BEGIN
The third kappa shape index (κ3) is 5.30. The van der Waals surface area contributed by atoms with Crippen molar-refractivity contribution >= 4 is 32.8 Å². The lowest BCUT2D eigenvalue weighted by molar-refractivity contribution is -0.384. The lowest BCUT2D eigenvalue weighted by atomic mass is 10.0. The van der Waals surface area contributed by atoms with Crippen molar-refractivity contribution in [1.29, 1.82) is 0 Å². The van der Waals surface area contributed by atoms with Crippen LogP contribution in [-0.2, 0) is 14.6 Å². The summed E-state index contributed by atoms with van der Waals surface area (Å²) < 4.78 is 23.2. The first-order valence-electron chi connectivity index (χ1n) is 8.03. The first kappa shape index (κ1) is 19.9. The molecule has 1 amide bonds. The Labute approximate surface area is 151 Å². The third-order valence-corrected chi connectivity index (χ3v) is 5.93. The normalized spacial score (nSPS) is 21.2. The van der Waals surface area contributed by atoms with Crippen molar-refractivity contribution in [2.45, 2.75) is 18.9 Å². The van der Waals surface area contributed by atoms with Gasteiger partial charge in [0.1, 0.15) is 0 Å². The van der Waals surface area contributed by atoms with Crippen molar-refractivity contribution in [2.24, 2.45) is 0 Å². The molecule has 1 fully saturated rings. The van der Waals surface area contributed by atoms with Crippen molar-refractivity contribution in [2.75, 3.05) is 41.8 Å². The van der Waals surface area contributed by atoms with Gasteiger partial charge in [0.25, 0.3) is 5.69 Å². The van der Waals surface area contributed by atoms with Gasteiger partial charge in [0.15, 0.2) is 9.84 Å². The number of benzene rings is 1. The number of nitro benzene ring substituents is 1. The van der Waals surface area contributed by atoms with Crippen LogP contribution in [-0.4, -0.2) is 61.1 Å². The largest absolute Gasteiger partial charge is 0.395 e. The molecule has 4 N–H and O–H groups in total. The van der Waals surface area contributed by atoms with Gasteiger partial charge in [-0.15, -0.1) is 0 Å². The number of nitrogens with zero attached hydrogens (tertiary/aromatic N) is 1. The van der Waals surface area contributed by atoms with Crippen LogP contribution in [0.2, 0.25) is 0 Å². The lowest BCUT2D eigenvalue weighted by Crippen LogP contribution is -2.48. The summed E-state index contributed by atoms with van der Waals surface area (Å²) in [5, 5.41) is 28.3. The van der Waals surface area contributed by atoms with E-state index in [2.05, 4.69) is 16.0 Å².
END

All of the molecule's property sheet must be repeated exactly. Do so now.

The third kappa shape index (κ3) is 5.30. The van der Waals surface area contributed by atoms with Crippen molar-refractivity contribution >= 4 is 32.8 Å². The lowest BCUT2D eigenvalue weighted by molar-refractivity contribution is -0.384. The lowest BCUT2D eigenvalue weighted by atomic mass is 10.0. The van der Waals surface area contributed by atoms with Crippen molar-refractivity contribution in [1.29, 1.82) is 0 Å². The van der Waals surface area contributed by atoms with Crippen LogP contribution in [-0.2, 0) is 14.6 Å². The summed E-state index contributed by atoms with van der Waals surface area (Å²) < 4.78 is 23.2. The first-order valence-electron chi connectivity index (χ1n) is 8.03. The first kappa shape index (κ1) is 19.9. The molecule has 1 amide bonds. The Labute approximate surface area is 151 Å². The third-order valence-corrected chi connectivity index (χ3v) is 5.93. The normalized spacial score (nSPS) is 21.2. The van der Waals surface area contributed by atoms with Crippen molar-refractivity contribution in [2.45, 2.75) is 18.9 Å². The van der Waals surface area contributed by atoms with Gasteiger partial charge in [0.1, 0.15) is 0 Å². The van der Waals surface area contributed by atoms with Crippen molar-refractivity contribution in [2.24, 2.45) is 0 Å². The molecule has 1 fully saturated rings. The van der Waals surface area contributed by atoms with Crippen molar-refractivity contribution in [2.75, 3.05) is 41.8 Å². The van der Waals surface area contributed by atoms with Gasteiger partial charge in [0.25, 0.3) is 5.69 Å². The van der Waals surface area contributed by atoms with Gasteiger partial charge in [0.15, 0.2) is 9.84 Å². The number of benzene rings is 1. The number of nitro benzene ring substituents is 1. The van der Waals surface area contributed by atoms with Crippen LogP contribution in [-0.4, -0.2) is 61.1 Å². The largest absolute Gasteiger partial charge is 0.395 e. The molecule has 4 N–H and O–H groups in total. The van der Waals surface area contributed by atoms with Gasteiger partial charge in [-0.15, -0.1) is 0 Å². The number of nitrogens with zero attached hydrogens (tertiary/aromatic N) is 1. The van der Waals surface area contributed by atoms with Crippen LogP contribution in [0.2, 0.25) is 0 Å². The lowest BCUT2D eigenvalue weighted by Crippen LogP contribution is -2.48. The summed E-state index contributed by atoms with van der Waals surface area (Å²) in [5, 5.41) is 28.3. The van der Waals surface area contributed by atoms with E-state index in [2.05, 4.69) is 16.0 Å².